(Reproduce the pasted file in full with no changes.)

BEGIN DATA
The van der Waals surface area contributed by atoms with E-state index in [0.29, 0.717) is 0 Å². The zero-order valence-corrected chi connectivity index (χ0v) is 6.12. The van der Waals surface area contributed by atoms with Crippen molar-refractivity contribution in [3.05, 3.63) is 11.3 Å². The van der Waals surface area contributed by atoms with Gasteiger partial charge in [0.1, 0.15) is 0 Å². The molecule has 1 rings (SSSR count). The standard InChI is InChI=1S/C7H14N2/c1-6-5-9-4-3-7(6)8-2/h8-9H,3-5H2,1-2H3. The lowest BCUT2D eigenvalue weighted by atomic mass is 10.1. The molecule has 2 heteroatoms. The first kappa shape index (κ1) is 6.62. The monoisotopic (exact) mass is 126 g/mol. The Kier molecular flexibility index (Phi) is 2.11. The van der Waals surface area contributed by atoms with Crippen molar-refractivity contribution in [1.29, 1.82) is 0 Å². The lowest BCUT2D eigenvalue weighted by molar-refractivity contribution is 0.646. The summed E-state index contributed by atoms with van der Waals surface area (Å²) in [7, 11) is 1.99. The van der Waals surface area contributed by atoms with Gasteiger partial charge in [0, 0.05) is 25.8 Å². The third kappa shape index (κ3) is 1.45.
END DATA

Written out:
The van der Waals surface area contributed by atoms with E-state index in [0.29, 0.717) is 0 Å². The zero-order valence-corrected chi connectivity index (χ0v) is 6.12. The van der Waals surface area contributed by atoms with Crippen molar-refractivity contribution in [3.05, 3.63) is 11.3 Å². The van der Waals surface area contributed by atoms with Gasteiger partial charge in [0.1, 0.15) is 0 Å². The molecule has 1 rings (SSSR count). The standard InChI is InChI=1S/C7H14N2/c1-6-5-9-4-3-7(6)8-2/h8-9H,3-5H2,1-2H3. The lowest BCUT2D eigenvalue weighted by atomic mass is 10.1. The molecule has 2 heteroatoms. The first kappa shape index (κ1) is 6.62. The monoisotopic (exact) mass is 126 g/mol. The Kier molecular flexibility index (Phi) is 2.11. The van der Waals surface area contributed by atoms with Crippen molar-refractivity contribution in [1.29, 1.82) is 0 Å². The lowest BCUT2D eigenvalue weighted by molar-refractivity contribution is 0.646. The summed E-state index contributed by atoms with van der Waals surface area (Å²) in [7, 11) is 1.99. The van der Waals surface area contributed by atoms with Gasteiger partial charge in [0, 0.05) is 25.8 Å². The third kappa shape index (κ3) is 1.45.